‘Pitch Perfect’ hits high notes
Published: Tuesday, October 9, 2012
Updated: Tuesday, October 9, 2012 18:10
A film as full of song and dance as “Pitch Perfect” should only interest people who like theatrical musical numbers, right? Wrong. “Pitch Perfect” has a lot to offer for anyone looking to laugh and be amazed for almost two hours straight.
“Pitch Perfect” tells the story of rebel Beca’s first year of college at Barden University, a school where her father teaches and she most definitely does not want to be. Beca, played by Anna Kendrick (“Up in the Air”), is forced to go to college instead of following her dream to become a disc jockey in Los Angeles. Barden University is home to four a cappella groups, and Beca inadvertently ends up becoming a part of the “Barden Bellas,” a desperate all-female group stuck in the ways of the past and trying to beat out their male rivals, “The Treblemakers.”
The characters in this movie are as over-the-top as they can be, from the announcers at vocal competitions (played by Elizabeth Banks of “Scrubs” and John Michael Higgins) making fun of the performers and reminiscing about their past college a cappella competitions to lead “Treblemaker” Bumper’s (played by Adam DeVine of “Workaholics”) complete and total narcissism. Every outrageous bit, however silly, works for this film though. Performance is about being out-there, and the writers of this film show it. There is not one character in this film that does not shine in their role.
When it comes to the musical numbers, there is something for those obsessed with music and regular movie-goers alike. The dance numbers are spot-on, interactions are hilarious and hearing the many sounds voices alone can make can be completely mind-blowing for anyone.
The constant one-liners in between stunning vocal performances keeps this film moving. Even though it is a musical comedy, there is always a reason for the characters to break out into song. There is a cohesive, moving story to the film rather than it just being a bunch of musical numbers thrown together so people can perform them on the big screen. Belly laughs and “what the heck are they doing?!”reactions are to be expected throughout the entire film.
The best part of this film, if there is a best part, is the actors’ facial expressions. They are all extremely pronounced and intensely emotional (whatever the emotion may be), and it really tops off already stellar performances. During the riff-off, which was an intense competition between “The Bellas” and “The Treblemakers,” the expressions are priceless. It is possible to tell each character’s thoughts just from the looks on their individual faces.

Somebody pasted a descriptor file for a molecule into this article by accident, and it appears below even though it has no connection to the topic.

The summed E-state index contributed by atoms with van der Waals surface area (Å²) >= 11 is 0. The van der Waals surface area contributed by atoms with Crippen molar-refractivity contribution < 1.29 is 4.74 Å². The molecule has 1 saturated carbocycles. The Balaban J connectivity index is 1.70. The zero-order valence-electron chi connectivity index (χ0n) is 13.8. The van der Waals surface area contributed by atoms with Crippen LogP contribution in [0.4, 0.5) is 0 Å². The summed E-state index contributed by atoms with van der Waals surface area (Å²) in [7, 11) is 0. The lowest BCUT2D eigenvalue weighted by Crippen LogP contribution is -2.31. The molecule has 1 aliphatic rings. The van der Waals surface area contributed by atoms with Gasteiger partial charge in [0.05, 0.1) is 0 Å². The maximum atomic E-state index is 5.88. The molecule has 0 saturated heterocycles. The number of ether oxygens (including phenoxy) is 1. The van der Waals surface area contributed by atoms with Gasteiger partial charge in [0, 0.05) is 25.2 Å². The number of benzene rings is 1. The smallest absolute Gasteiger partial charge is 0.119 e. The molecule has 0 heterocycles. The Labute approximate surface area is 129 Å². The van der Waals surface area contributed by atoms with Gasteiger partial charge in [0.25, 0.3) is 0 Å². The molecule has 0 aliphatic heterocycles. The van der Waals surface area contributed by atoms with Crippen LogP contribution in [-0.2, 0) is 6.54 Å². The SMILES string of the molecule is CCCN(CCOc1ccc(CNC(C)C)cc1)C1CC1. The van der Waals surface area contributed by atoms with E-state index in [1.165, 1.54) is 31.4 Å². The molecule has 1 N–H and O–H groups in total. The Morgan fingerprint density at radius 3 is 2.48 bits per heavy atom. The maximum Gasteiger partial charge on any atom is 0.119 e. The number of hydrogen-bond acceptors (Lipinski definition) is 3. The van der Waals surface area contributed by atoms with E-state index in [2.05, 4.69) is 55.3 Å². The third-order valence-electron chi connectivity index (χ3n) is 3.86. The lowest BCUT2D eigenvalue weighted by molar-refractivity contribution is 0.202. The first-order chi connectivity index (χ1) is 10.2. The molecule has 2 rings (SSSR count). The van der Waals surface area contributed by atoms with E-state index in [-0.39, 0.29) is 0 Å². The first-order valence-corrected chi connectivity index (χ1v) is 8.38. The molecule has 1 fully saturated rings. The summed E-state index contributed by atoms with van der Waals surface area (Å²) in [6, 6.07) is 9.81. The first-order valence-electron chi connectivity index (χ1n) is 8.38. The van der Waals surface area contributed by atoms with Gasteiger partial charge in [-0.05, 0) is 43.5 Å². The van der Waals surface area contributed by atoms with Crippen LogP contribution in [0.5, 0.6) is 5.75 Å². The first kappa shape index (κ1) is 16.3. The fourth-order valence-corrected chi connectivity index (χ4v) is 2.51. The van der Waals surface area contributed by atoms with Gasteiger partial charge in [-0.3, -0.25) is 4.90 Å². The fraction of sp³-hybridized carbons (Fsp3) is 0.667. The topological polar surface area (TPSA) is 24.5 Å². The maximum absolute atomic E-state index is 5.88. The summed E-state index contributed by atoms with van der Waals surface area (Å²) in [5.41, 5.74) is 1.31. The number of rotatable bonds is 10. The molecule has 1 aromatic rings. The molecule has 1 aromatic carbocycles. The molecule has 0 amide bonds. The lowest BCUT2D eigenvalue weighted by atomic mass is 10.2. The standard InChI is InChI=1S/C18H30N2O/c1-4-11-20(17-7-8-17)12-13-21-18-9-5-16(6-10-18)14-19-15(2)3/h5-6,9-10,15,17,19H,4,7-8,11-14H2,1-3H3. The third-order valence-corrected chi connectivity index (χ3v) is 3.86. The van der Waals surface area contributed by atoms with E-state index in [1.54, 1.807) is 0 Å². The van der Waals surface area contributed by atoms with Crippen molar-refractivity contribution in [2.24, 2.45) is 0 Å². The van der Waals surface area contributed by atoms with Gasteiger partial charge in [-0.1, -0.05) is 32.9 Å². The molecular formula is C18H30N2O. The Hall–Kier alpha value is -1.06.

“Pitch Perfect” confronts the issue of acceptance and cliques in a very funny way, and this works for the film. “The Barden Bellas” group is traditionally comprised of bikini-ready girls who can sing, but after a slight mishap they are forced to allow girls of all shapes and sizes to join. Fat Amy, played by Rebel Wilson (“Bachelorette”), calls herself “Fat Amy” so that people do not call her the same behind her back. “The Treblemakers,” and especially leadman Bumper, make sure everyone knows that they are an exclusive group and that nerds are not allowed in.
The film’s PG-13 rating is definitely appropriate, and this is not a movie to take the kids to. There are plenty of sexual references and innuendos as well as some strong language and drug and alcohol references. “Pitch Perfect” is not raunchy by any means, but it is definitely a film for teens and adults.
“Pitch Perfect” is a must-see film which will definitely take viewers to a completely different plane for the entire experience.
“Pitch Perfect” receives 5 out of 5 stars.